The Goblin Emperor

Katherine Addison
The Goblin Emperor Cover

The Goblin Emperor


I quite enjoyed this one. So the set up isn't terribly original - young person who doesn't ever expect to be king ends up on the throne, it's quite a familiar trope really. What I do like about this is that our young person Maia, as the novel's focus is a wonderful character. First of all, he's a nice guy (goblin?). He's a kind person who tries to do the right thing all the time. That doesn't mean he is a super hero - he is far from it. Likewise we never slip into 'cruel out of necessity' as many 'leaders' in fantasy novels slip into. I like that Maia is unsure of how to behave, is insecure, has his emotions laid bare continually. I think his character is very 'honest' in that the reader always knows that Maia does not know what he is doing - whether it is learning to dance, answering a letter or taking political decisions.

In many respects this is similar to a lot of courtly 'historical fiction' where the machinations of courtly life and political intrigue are a daily fact of life - but Game of Thrones this isn't (well, it is a tiny, bit!). What I like about this is quite often Maia is reacting to stuff and we are seeing things from his perspective where it is clear there is tons of stuff happening off screen. I can see how this may annoy some readers but I don't see this novel as being about the world around Maia, I see it as a novel about Maia's internal struggles and learning.

There are a couple of major plot hooks in the book which just get thrown in there and I can't help but feel both are thrown out there, and resolved relatively easily without a lot of effort to sort. This isn't a novel of suspense and action....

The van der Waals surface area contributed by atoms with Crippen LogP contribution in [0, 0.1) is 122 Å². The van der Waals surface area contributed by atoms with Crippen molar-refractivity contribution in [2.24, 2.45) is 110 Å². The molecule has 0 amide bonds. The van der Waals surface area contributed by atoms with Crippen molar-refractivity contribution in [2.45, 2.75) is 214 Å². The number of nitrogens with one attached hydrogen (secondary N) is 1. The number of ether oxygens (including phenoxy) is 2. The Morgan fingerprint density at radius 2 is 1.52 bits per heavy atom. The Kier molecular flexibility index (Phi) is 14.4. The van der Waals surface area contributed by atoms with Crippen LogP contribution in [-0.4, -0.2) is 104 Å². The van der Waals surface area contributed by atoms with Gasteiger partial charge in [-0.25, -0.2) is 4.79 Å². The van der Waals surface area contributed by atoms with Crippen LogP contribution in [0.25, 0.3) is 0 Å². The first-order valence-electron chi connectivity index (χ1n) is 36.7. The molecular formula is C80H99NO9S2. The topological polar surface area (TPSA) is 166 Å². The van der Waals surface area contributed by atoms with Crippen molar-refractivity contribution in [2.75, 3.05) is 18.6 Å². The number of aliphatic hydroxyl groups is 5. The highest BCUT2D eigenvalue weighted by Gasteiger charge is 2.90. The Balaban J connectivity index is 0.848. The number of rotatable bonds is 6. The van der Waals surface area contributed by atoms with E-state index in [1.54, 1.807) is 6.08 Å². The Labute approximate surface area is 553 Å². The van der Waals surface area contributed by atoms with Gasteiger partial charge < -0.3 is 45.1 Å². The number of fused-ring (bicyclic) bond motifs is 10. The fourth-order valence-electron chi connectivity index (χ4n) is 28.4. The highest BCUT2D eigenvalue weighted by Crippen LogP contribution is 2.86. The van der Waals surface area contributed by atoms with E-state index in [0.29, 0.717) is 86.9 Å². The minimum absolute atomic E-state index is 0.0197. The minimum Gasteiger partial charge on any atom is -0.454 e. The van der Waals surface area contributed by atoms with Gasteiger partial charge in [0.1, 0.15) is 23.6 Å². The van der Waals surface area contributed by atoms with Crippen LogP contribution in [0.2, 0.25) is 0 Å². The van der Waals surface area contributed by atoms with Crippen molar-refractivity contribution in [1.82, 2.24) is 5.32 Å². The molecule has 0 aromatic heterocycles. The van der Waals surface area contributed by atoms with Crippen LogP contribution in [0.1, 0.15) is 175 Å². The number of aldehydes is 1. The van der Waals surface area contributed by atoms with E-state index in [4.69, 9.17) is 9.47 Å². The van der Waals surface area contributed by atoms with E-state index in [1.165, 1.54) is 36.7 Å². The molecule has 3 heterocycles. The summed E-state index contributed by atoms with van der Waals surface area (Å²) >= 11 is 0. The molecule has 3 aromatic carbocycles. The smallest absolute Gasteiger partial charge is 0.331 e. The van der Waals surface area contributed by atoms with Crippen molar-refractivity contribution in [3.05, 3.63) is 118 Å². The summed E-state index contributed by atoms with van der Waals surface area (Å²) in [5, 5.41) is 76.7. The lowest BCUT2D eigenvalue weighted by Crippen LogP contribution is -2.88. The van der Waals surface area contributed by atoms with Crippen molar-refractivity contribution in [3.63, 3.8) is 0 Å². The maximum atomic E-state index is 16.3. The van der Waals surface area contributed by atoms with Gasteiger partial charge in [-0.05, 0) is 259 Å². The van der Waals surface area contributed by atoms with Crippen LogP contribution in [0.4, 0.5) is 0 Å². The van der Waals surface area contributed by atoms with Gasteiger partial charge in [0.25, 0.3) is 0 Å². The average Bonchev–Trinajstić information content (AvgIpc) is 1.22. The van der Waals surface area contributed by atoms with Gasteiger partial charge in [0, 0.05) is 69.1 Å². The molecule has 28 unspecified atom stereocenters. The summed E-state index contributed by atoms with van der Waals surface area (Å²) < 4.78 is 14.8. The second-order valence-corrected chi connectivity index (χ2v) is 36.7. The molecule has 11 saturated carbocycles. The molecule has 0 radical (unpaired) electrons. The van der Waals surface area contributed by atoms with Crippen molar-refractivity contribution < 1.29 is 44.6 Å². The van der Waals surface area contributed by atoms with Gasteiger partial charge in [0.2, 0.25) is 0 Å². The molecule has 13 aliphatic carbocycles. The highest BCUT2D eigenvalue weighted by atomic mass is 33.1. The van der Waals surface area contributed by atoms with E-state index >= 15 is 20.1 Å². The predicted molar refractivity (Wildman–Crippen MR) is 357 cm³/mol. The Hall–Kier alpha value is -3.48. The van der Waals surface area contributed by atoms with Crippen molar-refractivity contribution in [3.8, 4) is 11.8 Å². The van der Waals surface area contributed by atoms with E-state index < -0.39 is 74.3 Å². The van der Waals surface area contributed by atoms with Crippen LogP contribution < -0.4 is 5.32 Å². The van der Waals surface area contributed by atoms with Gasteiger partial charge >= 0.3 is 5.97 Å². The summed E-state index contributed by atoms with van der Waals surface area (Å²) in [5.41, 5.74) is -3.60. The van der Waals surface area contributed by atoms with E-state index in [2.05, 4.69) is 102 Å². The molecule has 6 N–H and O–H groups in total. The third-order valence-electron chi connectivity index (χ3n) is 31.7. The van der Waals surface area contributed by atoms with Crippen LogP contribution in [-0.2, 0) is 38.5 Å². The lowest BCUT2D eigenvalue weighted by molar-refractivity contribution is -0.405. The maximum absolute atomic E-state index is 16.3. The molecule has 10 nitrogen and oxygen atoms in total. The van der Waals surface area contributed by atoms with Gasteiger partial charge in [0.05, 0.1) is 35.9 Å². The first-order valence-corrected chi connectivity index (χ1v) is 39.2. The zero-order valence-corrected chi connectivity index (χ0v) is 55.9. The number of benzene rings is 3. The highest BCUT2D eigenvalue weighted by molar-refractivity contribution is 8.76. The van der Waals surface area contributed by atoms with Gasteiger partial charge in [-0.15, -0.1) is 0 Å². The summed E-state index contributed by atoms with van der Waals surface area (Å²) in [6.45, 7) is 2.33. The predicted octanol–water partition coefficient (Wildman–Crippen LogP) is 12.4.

I do like the word that Addison has built around young Maia. She has a good idea of the geography, history and culture of the land (including quite a lot of focus on creating linguistic and grammatical rules for the characters). It seems a shame that this seems to be a standalone novel as there is lots of scope for more - indeed, this feels like a 'first in a series' novel as I think quite a lot is set up t5o explore in future novels. This book may be one to avoid if you don't care for worldbuilding.

There is a huge cast of characters here and they are all named in different ways dependent on who is addressing them and in the context of the address. There is a glossary at the back of the book but it's a pain to refer back and forth to with an ebook. I just decided to stay with it and work hard at working out who people where / remembering or referring back. It won't be for everyone and can be quite hard for the reader to keep track of.

I've seen this novel described as 'steampunk'. I don't really think it is although there is a nod to the genre. I do think there is a 'low fantasy' element to this though. It is a world of magic but it is so understated when it is noticed it is quite powerful.

I suppose I should mention that Maia the Goblin Emperor is significant because he is the emperor of the land of Elves. Now to be honest, the differences between Goblins and Elves seem to be largely racial in terms of facial structure and skin colour. Maia's birth is a result of a 'political' marriage and I guess Addison is exploring issues of racism in this book but it's not particularly nuanced.

So I enjoyed Maia's early months of his reign. I enjoyed his learning and he's a very likeable chap with real vulnerabilities. Addison has got something good here and it'd be a shame to not go back here. Good fun which left me wanting more.